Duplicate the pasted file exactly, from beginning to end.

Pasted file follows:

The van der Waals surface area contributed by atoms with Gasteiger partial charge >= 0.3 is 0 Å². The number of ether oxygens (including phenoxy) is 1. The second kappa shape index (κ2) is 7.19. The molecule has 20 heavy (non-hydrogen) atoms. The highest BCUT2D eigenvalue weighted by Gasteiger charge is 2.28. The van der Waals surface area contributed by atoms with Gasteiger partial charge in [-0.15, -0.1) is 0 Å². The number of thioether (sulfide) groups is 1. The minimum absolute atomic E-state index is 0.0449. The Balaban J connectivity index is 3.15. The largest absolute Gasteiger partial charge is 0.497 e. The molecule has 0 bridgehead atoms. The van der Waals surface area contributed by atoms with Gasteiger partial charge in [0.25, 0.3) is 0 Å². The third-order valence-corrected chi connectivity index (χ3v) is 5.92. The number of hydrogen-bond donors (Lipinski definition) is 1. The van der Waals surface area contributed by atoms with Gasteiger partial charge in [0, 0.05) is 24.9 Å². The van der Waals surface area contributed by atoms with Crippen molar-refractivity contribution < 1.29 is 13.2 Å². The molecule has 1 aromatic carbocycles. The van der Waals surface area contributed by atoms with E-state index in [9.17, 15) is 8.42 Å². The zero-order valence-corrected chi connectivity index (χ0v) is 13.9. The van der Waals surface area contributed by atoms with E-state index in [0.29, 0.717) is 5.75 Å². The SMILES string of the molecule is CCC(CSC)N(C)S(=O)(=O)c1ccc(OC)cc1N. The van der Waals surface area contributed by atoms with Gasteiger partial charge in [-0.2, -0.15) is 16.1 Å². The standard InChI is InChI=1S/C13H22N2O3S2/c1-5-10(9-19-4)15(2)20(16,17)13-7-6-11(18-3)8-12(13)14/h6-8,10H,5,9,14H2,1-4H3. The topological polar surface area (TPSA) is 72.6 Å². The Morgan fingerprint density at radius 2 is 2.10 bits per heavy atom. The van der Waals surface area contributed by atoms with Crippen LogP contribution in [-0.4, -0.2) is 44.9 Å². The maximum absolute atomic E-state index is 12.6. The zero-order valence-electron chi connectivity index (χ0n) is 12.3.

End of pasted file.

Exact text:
The van der Waals surface area contributed by atoms with Gasteiger partial charge >= 0.3 is 0 Å². The number of ether oxygens (including phenoxy) is 1. The second kappa shape index (κ2) is 7.19. The molecule has 20 heavy (non-hydrogen) atoms. The highest BCUT2D eigenvalue weighted by Gasteiger charge is 2.28. The van der Waals surface area contributed by atoms with Gasteiger partial charge in [-0.15, -0.1) is 0 Å². The number of thioether (sulfide) groups is 1. The minimum absolute atomic E-state index is 0.0449. The Balaban J connectivity index is 3.15. The largest absolute Gasteiger partial charge is 0.497 e. The molecule has 0 bridgehead atoms. The van der Waals surface area contributed by atoms with Gasteiger partial charge in [0.25, 0.3) is 0 Å². The third-order valence-corrected chi connectivity index (χ3v) is 5.92. The number of hydrogen-bond donors (Lipinski definition) is 1. The van der Waals surface area contributed by atoms with Gasteiger partial charge in [0, 0.05) is 24.9 Å². The van der Waals surface area contributed by atoms with Crippen molar-refractivity contribution < 1.29 is 13.2 Å². The molecule has 1 aromatic carbocycles. The van der Waals surface area contributed by atoms with E-state index in [9.17, 15) is 8.42 Å². The zero-order valence-corrected chi connectivity index (χ0v) is 13.9. The van der Waals surface area contributed by atoms with E-state index in [0.29, 0.717) is 5.75 Å². The SMILES string of the molecule is CCC(CSC)N(C)S(=O)(=O)c1ccc(OC)cc1N. The van der Waals surface area contributed by atoms with Gasteiger partial charge in [-0.2, -0.15) is 16.1 Å². The standard InChI is InChI=1S/C13H22N2O3S2/c1-5-10(9-19-4)15(2)20(16,17)13-7-6-11(18-3)8-12(13)14/h6-8,10H,5,9,14H2,1-4H3. The topological polar surface area (TPSA) is 72.6 Å². The Morgan fingerprint density at radius 2 is 2.10 bits per heavy atom. The van der Waals surface area contributed by atoms with Crippen LogP contribution in [-0.4, -0.2) is 44.9 Å². The maximum absolute atomic E-state index is 12.6. The zero-order valence-electron chi connectivity index (χ0n) is 12.3.